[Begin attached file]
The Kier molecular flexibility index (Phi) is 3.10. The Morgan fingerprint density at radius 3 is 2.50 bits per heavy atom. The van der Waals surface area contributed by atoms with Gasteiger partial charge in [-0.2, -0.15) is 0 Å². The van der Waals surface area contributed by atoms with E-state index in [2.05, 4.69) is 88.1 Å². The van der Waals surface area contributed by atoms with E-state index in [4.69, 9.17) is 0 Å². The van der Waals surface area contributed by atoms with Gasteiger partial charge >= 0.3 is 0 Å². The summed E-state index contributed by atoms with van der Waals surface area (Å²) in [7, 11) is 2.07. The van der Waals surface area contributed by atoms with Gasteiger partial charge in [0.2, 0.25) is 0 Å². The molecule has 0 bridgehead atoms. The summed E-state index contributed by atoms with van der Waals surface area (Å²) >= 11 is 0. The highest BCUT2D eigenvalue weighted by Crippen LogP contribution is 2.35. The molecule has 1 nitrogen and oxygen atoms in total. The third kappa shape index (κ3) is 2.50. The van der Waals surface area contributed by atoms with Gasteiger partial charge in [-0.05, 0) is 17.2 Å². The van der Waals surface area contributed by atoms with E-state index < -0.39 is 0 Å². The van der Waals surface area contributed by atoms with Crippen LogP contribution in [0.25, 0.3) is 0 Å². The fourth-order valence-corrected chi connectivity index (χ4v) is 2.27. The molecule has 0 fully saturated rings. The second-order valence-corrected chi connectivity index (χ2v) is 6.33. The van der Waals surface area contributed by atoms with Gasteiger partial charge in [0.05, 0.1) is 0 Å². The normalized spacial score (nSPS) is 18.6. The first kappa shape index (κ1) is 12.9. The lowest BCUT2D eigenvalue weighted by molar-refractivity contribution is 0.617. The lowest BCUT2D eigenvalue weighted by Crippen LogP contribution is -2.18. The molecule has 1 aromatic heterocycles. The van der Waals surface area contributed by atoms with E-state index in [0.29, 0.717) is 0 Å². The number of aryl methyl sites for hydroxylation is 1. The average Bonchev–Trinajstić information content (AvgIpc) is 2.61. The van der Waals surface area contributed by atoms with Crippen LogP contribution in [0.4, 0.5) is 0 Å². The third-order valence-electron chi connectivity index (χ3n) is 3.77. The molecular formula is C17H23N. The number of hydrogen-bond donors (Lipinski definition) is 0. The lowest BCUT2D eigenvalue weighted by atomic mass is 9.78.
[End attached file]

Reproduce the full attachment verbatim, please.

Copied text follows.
The Kier molecular flexibility index (Phi) is 3.10. The Morgan fingerprint density at radius 3 is 2.50 bits per heavy atom. The van der Waals surface area contributed by atoms with Gasteiger partial charge in [-0.2, -0.15) is 0 Å². The van der Waals surface area contributed by atoms with E-state index in [2.05, 4.69) is 88.1 Å². The van der Waals surface area contributed by atoms with E-state index in [4.69, 9.17) is 0 Å². The van der Waals surface area contributed by atoms with Gasteiger partial charge >= 0.3 is 0 Å². The summed E-state index contributed by atoms with van der Waals surface area (Å²) in [7, 11) is 2.07. The van der Waals surface area contributed by atoms with Gasteiger partial charge in [0.2, 0.25) is 0 Å². The molecule has 0 bridgehead atoms. The summed E-state index contributed by atoms with van der Waals surface area (Å²) >= 11 is 0. The highest BCUT2D eigenvalue weighted by Crippen LogP contribution is 2.35. The molecule has 1 nitrogen and oxygen atoms in total. The third kappa shape index (κ3) is 2.50. The van der Waals surface area contributed by atoms with Gasteiger partial charge in [-0.05, 0) is 17.2 Å². The van der Waals surface area contributed by atoms with E-state index < -0.39 is 0 Å². The van der Waals surface area contributed by atoms with Crippen LogP contribution in [0.25, 0.3) is 0 Å². The fourth-order valence-corrected chi connectivity index (χ4v) is 2.27. The molecule has 0 fully saturated rings. The second-order valence-corrected chi connectivity index (χ2v) is 6.33. The van der Waals surface area contributed by atoms with Gasteiger partial charge in [0.05, 0.1) is 0 Å². The normalized spacial score (nSPS) is 18.6. The first kappa shape index (κ1) is 12.9. The lowest BCUT2D eigenvalue weighted by molar-refractivity contribution is 0.617. The lowest BCUT2D eigenvalue weighted by Crippen LogP contribution is -2.18. The molecule has 1 aromatic heterocycles. The van der Waals surface area contributed by atoms with E-state index in [0.29, 0.717) is 0 Å². The number of aryl methyl sites for hydroxylation is 1. The average Bonchev–Trinajstić information content (AvgIpc) is 2.61. The van der Waals surface area contributed by atoms with Crippen LogP contribution in [0.4, 0.5) is 0 Å². The third-order valence-electron chi connectivity index (χ3n) is 3.77. The molecular formula is C17H23N. The number of hydrogen-bond donors (Lipinski definition) is 0. The lowest BCUT2D eigenvalue weighted by atomic mass is 9.78.